NEWTOWN — California’s latest gun violence is pressuring Washington lawmakers once again to confront America’s mass-shooting crisis.

For Newtown activists, the call for gun-safety laws is an all-too-frequent appeal for national action that has failed to bring significant changes since the 2012 shooting of 26 first-graders and educators at Sandy Hook School.

But something changed on Nov. 6 that has both sides of the gun-policy debate here expecting more movement on federal gun safety legislation in 2019.

The majority that voters gave Democrats in the U.S. House of Representatives at the midterm elections means a series of gun-violence-prevention measures could advance in 2019, including universal background checks and a ban on assault rifles.

Nicole Hockley, the high-profile mother of a 6-year-old boy killed in the Sandy Hook shootings, was quick to point out it’s uncertain what the disposition will be in the Republican-controlled Senate and the White House.

“I believe the House will put forward lots of measure about access and gun safety and mental health, but I don’t know how the Senate will respond,” said Hockley, a co-founder and managing director of the nonprofit Sandy Hook Promise. “But I think we are seeing a lot more pressure on Congress from around the country for Americans to do something meaningful to stop this epidemic of gun violence.”

In that spirit, the Newtown-based trade association for the firearms industry said on Friday that it welcomes measures to keep guns away from children, criminals, the dangerously mentally ill, and those who cannot be trusted to handle firearms safely and responsibly.

“We will evaluate any legislation introduced through that prism,” said Michael Bazinet, a spokesman for the 12,000-member National Shooting Sports Foundation, adding legislation would have to support the Second Amendment rights of Americans.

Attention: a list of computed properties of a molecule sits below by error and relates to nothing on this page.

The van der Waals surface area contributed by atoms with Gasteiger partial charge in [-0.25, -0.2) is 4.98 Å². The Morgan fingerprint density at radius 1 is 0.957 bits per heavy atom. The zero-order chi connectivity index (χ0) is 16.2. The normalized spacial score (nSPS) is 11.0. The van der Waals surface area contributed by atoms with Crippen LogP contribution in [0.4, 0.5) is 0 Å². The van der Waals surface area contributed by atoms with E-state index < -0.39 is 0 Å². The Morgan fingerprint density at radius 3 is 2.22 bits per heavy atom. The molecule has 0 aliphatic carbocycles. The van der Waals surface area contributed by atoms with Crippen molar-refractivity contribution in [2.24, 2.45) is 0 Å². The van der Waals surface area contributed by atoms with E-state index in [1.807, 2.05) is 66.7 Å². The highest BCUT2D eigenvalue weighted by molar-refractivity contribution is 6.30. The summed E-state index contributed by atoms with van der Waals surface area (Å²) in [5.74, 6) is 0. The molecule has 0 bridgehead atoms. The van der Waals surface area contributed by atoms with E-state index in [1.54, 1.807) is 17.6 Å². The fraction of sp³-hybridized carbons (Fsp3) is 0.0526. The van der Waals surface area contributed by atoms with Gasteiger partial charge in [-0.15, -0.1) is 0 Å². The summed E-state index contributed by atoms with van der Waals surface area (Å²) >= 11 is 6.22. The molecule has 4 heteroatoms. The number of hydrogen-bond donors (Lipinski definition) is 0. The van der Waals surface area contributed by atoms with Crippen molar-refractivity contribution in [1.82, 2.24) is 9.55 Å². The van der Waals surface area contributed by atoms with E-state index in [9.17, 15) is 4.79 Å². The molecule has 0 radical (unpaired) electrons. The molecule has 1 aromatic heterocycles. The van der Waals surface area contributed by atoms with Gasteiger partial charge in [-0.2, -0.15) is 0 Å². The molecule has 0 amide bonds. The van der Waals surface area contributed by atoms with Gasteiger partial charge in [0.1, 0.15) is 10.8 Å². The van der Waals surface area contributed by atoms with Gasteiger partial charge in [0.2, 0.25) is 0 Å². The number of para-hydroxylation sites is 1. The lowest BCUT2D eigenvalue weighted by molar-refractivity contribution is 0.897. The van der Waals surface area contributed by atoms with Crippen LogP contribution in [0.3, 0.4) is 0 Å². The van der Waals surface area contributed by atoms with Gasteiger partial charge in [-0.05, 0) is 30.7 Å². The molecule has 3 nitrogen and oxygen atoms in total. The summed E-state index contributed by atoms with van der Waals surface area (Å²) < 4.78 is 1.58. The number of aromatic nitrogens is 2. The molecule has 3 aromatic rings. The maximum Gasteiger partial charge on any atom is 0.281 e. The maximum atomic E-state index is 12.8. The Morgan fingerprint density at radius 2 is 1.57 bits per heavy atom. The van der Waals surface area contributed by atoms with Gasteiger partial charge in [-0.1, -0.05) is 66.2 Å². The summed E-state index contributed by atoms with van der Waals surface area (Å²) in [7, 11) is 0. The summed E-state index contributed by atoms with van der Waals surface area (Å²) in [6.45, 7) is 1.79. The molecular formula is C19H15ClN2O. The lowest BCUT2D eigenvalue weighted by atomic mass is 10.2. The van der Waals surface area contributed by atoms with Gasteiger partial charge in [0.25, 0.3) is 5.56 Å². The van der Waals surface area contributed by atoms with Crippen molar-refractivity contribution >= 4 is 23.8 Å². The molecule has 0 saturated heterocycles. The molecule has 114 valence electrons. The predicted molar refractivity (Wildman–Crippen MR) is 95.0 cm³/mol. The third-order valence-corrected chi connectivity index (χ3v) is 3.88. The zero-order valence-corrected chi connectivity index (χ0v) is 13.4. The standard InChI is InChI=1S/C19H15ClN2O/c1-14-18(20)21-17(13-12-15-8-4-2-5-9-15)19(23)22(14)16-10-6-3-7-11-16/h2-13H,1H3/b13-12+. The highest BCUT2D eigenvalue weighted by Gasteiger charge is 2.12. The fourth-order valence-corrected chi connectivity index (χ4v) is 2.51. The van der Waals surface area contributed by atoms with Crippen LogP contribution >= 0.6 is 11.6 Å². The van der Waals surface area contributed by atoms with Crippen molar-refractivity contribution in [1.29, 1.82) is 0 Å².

It is not the first time Sandy Hook Promise and the NSSF have somewhat agreed on gun policy.

In March, both organizations praised bills signed by President Donald Trump that closed reporting loopholes in the national firearms background check system, and that provided $100 million in grants for violence-prevention programs, such as those run by Sandy Hook Promise.

The midterm election of Jahana Hayes as the 5th District’s new congresswoman, along with a wave of Democrats who ran on platforms to pass gun-violence-prevention laws, will have Second Amendment activists watching closely.

“Those Congressional electees have won some power back,” said Scott Wilson, president of the 30,000-member Connecticut Citizens Defense League. “Hopefully they will have discussions that can improve safety without impacting on legal gun owners.”

Wilson, whose group endorsed Hayes’ GOP opponent Manny Santos, said the suspect in the Nov. 7 shooting in California was first and foremost a lawbreaker whose crime could not have been anticipated and prevented by legislation.

The suspect, a decorated former Marine identified as Ian David Long, was accused of murdering 12 people with a Glock handgun at a college bar in Thousand Oaks, and then killing himself.

“Anybody can snap and there is no precaution for that,” Wilson said.

The leader of the nonprofit Newtown Action Alliance disagreed, saying now is the time for gun-violence-prevention legislation, including background checks on all gun sales and raising the minimum age for gun sales to 21.

“We have learned that if a mass shooting can happen in an elementary school in Sandy Hook, then it can happen anywhere,” said Po Murray, chair of the Newtown Action Alliance, in a prepared statement. “Until the federal government puts public safety first by passing a set of comprehensive gun-control laws, more and more Americans everywhere will be killed or injured.”

The NRA did not respond to a request for comment on Friday.

A spokesman for Hayes — who was on vacation and not available for comment — said she was committed to making gun-violence prevention a priority in 2019.

“Jahana made the need for gun reform a major component of her campaign, absolutely,” Andrew Doba said. 203-731-3342